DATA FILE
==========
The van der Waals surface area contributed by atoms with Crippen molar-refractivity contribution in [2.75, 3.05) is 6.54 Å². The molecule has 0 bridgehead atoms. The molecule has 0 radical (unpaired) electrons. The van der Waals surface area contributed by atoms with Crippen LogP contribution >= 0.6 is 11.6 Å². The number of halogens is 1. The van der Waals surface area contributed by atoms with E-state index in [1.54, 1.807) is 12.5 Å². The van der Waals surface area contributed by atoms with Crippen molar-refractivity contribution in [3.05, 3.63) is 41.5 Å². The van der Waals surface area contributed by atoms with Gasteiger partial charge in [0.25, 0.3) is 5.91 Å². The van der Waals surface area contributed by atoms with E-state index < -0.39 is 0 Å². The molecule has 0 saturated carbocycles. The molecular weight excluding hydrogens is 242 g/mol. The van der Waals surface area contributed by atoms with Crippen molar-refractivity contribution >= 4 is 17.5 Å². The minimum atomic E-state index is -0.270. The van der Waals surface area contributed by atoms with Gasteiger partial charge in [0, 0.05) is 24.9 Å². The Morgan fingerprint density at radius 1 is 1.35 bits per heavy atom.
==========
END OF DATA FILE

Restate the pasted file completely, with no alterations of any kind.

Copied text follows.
The van der Waals surface area contributed by atoms with Crippen molar-refractivity contribution in [2.75, 3.05) is 6.54 Å². The molecule has 0 bridgehead atoms. The molecule has 0 radical (unpaired) electrons. The van der Waals surface area contributed by atoms with Crippen LogP contribution >= 0.6 is 11.6 Å². The number of halogens is 1. The van der Waals surface area contributed by atoms with E-state index in [1.54, 1.807) is 12.5 Å². The van der Waals surface area contributed by atoms with Crippen molar-refractivity contribution in [3.05, 3.63) is 41.5 Å². The van der Waals surface area contributed by atoms with Gasteiger partial charge in [0.25, 0.3) is 5.91 Å². The van der Waals surface area contributed by atoms with E-state index < -0.39 is 0 Å². The molecule has 0 saturated carbocycles. The molecular weight excluding hydrogens is 242 g/mol. The van der Waals surface area contributed by atoms with Crippen molar-refractivity contribution >= 4 is 17.5 Å². The minimum atomic E-state index is -0.270. The van der Waals surface area contributed by atoms with Gasteiger partial charge in [0, 0.05) is 24.9 Å². The Morgan fingerprint density at radius 1 is 1.35 bits per heavy atom.